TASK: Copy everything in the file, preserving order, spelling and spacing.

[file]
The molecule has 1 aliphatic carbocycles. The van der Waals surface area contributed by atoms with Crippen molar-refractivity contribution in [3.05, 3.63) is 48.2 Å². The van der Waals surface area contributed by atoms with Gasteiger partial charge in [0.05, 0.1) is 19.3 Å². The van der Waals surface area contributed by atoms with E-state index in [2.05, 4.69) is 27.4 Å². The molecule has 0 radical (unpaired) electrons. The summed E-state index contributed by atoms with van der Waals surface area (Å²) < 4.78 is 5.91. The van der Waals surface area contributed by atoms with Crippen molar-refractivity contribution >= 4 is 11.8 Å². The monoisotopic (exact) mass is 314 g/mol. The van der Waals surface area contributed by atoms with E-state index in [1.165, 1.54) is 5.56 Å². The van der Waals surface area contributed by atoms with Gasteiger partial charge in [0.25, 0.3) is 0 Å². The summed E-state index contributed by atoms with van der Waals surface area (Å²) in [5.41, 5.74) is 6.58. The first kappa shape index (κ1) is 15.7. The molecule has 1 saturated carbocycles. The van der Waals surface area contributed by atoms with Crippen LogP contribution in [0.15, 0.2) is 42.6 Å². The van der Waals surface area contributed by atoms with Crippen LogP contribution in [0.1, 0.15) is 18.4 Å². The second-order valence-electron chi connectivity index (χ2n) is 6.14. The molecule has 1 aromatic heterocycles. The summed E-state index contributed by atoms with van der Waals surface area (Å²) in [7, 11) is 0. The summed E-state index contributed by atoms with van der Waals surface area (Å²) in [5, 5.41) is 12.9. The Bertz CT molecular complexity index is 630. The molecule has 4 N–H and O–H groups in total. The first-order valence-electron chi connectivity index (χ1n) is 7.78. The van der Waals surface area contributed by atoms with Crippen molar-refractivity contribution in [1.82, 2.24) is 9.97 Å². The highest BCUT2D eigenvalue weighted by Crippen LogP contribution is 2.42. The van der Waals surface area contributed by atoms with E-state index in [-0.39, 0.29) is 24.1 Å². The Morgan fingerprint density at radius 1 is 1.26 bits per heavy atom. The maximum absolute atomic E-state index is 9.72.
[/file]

The molecule has 1 aliphatic carbocycles. The van der Waals surface area contributed by atoms with Crippen molar-refractivity contribution in [3.05, 3.63) is 48.2 Å². The van der Waals surface area contributed by atoms with Gasteiger partial charge in [0.05, 0.1) is 19.3 Å². The van der Waals surface area contributed by atoms with E-state index in [2.05, 4.69) is 27.4 Å². The molecule has 0 radical (unpaired) electrons. The summed E-state index contributed by atoms with van der Waals surface area (Å²) < 4.78 is 5.91. The van der Waals surface area contributed by atoms with Crippen molar-refractivity contribution >= 4 is 11.8 Å². The monoisotopic (exact) mass is 314 g/mol. The van der Waals surface area contributed by atoms with E-state index in [1.165, 1.54) is 5.56 Å². The van der Waals surface area contributed by atoms with Gasteiger partial charge in [0.25, 0.3) is 0 Å². The summed E-state index contributed by atoms with van der Waals surface area (Å²) in [5.41, 5.74) is 6.58. The first kappa shape index (κ1) is 15.7. The molecule has 1 saturated carbocycles. The van der Waals surface area contributed by atoms with Crippen LogP contribution in [0.15, 0.2) is 42.6 Å². The van der Waals surface area contributed by atoms with Crippen LogP contribution in [0.1, 0.15) is 18.4 Å². The second-order valence-electron chi connectivity index (χ2n) is 6.14. The molecule has 1 aromatic heterocycles. The summed E-state index contributed by atoms with van der Waals surface area (Å²) in [7, 11) is 0. The summed E-state index contributed by atoms with van der Waals surface area (Å²) in [5, 5.41) is 12.9. The Bertz CT molecular complexity index is 630. The molecule has 4 N–H and O–H groups in total. The first-order valence-electron chi connectivity index (χ1n) is 7.78. The van der Waals surface area contributed by atoms with Crippen molar-refractivity contribution in [1.82, 2.24) is 9.97 Å². The highest BCUT2D eigenvalue weighted by Crippen LogP contribution is 2.42. The van der Waals surface area contributed by atoms with E-state index in [-0.39, 0.29) is 24.1 Å². The Morgan fingerprint density at radius 1 is 1.26 bits per heavy atom. The maximum absolute atomic E-state index is 9.72.